Why did so many students score lower on Analysis, while still managing to do okay on Reading and Writing? The most likely answer is that the Analysis dimension is the part of the SAT essay task that is most different from what students have had to do on other standardized test essays.
Instead of giving their opinion on the passage in the SAT essay prompt, students are asked to analyze the author's opinion. While this analysis is pretty straightforward once you manage to wrap your mind around it, it is very different from what students had to do on the old SAT essay (and what students are still asked to do on the ACT essay) and other standardized essays like DBQs.
Because of the different trends for Analysis scores on the SAT essay, an Analysis score of a 6 or above puts you well above average; a score of 3-5 is solidly middle of the pack; and a score of 2 is low. If you did get a 2/8 Analysis score, the good news is that you can most likely boost it to at least a 4 (if not a 6 or higher) by reviewing these 15 SAT essay tips.
When colleges look at your SAT scores, however, they usually won't look at your essay scores all by themselves. Most schools look at your overall SAT score first, your Evidence-Based Reading and Writing and Math scores next, and your essay scores last (if they care about your SAT essay scores at all). This leads into my next point...
How Much Does My Essay Score Matter?
Because your essay score no longer affects your Writing section score on the SAT, the importance of the SAT Essay has decreased significantly. More and more schools are dropping the requirement for students to submit SAT with Essay scores entirely, and schools that do require the SAT Essay often place much less importance on your essay score than on your other SAT scores.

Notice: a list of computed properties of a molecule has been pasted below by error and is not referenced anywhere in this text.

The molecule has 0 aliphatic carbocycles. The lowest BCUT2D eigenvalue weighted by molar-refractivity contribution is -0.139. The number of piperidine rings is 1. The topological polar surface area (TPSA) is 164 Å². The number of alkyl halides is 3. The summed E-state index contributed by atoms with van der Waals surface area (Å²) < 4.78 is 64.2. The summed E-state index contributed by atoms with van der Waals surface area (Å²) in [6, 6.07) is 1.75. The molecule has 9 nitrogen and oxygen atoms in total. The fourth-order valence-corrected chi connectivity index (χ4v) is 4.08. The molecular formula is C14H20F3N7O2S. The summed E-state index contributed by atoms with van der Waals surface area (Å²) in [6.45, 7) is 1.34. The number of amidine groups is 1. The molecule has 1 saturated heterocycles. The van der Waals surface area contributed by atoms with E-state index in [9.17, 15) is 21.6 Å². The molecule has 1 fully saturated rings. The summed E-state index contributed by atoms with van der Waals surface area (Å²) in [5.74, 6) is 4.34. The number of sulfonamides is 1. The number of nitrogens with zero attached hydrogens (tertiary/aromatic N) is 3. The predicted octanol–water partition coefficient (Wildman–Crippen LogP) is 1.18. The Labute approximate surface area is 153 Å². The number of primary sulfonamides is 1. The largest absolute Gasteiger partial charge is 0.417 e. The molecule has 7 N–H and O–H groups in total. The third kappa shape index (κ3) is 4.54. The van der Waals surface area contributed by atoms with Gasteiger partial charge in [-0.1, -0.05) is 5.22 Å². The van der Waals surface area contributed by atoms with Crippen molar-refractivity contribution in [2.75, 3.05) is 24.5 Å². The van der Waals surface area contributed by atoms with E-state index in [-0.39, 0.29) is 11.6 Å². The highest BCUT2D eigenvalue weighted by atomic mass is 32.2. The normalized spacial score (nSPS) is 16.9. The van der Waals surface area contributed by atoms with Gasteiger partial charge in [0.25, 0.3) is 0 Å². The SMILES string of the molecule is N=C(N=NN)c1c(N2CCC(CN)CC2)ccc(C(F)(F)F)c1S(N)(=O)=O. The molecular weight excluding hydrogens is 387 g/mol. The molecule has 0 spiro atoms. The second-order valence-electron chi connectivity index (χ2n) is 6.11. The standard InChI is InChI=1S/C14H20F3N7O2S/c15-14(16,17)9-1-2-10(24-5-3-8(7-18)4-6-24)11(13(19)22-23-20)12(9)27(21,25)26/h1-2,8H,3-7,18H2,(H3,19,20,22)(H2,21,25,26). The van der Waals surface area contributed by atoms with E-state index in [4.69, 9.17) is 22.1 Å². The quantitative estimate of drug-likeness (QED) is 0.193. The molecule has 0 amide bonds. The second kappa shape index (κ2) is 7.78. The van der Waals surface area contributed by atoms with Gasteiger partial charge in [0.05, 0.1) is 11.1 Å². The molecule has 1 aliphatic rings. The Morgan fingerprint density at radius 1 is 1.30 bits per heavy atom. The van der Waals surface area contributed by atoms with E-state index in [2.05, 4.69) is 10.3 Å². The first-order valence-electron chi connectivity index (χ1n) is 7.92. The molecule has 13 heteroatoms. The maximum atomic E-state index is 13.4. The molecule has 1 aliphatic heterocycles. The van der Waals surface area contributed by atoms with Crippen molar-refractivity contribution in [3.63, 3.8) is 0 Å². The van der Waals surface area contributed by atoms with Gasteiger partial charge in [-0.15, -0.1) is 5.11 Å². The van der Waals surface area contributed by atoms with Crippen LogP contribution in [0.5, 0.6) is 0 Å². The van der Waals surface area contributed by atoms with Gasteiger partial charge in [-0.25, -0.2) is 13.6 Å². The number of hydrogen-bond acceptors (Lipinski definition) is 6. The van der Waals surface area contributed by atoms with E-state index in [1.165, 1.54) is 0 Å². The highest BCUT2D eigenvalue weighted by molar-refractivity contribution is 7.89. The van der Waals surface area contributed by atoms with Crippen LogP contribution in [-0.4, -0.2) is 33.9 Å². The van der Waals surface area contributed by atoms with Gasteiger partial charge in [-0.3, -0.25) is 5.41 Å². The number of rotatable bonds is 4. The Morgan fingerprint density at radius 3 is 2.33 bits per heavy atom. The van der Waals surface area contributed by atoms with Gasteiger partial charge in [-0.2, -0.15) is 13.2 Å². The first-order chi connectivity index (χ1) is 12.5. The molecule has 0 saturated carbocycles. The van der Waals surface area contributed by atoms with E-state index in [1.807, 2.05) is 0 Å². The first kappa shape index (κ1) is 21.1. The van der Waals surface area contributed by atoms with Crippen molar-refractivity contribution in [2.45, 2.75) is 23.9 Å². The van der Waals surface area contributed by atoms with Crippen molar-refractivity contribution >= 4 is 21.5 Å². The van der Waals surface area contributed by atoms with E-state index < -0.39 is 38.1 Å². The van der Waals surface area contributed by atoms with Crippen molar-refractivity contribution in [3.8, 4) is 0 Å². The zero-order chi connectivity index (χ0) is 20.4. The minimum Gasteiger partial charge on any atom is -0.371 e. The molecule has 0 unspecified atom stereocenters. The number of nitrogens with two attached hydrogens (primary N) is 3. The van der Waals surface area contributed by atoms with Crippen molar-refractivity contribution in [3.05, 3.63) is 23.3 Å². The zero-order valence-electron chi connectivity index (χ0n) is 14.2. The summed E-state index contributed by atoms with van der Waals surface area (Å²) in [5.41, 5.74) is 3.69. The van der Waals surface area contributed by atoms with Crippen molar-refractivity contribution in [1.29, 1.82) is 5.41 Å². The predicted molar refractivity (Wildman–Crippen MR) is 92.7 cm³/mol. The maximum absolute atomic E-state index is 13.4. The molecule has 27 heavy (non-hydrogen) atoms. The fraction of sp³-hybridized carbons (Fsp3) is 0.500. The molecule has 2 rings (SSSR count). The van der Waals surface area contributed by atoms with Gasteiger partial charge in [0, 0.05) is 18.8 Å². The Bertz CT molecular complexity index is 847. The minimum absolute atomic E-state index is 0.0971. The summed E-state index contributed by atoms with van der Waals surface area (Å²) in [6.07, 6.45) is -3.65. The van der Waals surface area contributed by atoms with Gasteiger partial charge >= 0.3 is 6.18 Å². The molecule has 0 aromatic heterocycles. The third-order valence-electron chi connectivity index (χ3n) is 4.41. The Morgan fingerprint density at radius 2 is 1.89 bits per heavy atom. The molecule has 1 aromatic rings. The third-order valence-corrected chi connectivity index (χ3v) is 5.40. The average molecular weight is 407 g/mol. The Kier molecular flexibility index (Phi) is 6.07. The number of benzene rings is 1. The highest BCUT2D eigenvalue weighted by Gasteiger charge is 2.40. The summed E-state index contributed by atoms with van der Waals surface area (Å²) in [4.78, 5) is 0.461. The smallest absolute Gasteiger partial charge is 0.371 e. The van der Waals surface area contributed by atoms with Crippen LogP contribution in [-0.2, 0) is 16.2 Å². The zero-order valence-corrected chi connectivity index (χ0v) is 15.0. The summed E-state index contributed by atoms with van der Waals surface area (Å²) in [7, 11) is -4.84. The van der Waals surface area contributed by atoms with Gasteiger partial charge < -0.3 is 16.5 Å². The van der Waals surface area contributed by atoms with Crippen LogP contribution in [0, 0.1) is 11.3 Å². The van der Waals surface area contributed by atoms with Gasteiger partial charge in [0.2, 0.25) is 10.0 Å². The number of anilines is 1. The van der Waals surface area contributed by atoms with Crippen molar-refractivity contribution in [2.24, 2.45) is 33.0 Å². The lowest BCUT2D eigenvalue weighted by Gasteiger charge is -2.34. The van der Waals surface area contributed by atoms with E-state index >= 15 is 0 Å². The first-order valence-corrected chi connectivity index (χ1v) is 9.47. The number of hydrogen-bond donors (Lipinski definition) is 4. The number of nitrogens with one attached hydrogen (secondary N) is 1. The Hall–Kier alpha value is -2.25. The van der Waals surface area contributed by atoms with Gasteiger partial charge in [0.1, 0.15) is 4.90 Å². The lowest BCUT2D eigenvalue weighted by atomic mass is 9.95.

Still, there are highly competitive programs and schools that use SAT scores to place students in the appropriate level classes that require students to submit SAT Essay scores. For these kinds of schools, while your SAT essay score still won't matter as much as almost any other part of your application, you'll still want to aim for a high enough score that you're not immediately disqualified (or so that you don't get bumped down into remedial writing).
So what's the average SAT essay score you should target for more competitive schools?Our advice is to aim for at least a 6 out of 8 on Reading, Analysis, and Writing.
Higher essay scores (particularly on the Analysis dimension) are even better, but a 6 out of 8 shows that you have above-average writing skills on a standardized essay written at the end of a multihour-long test. In cases where admissions offices might wonder if your application's personal statement was a fluke, your SAT essay scores can confirm that you do have a certain level of writing ability. And the SAT essay rubric requirements to get a 6 out of 8 on each section are a pretty reasonable minimum standard for colleges to expect students to meet.
What If My SAT Essay Scores Are Below Average?
If you're struggling to get a 4 or above on each SAT essay section, don't despair—you're not alone, and there is hope.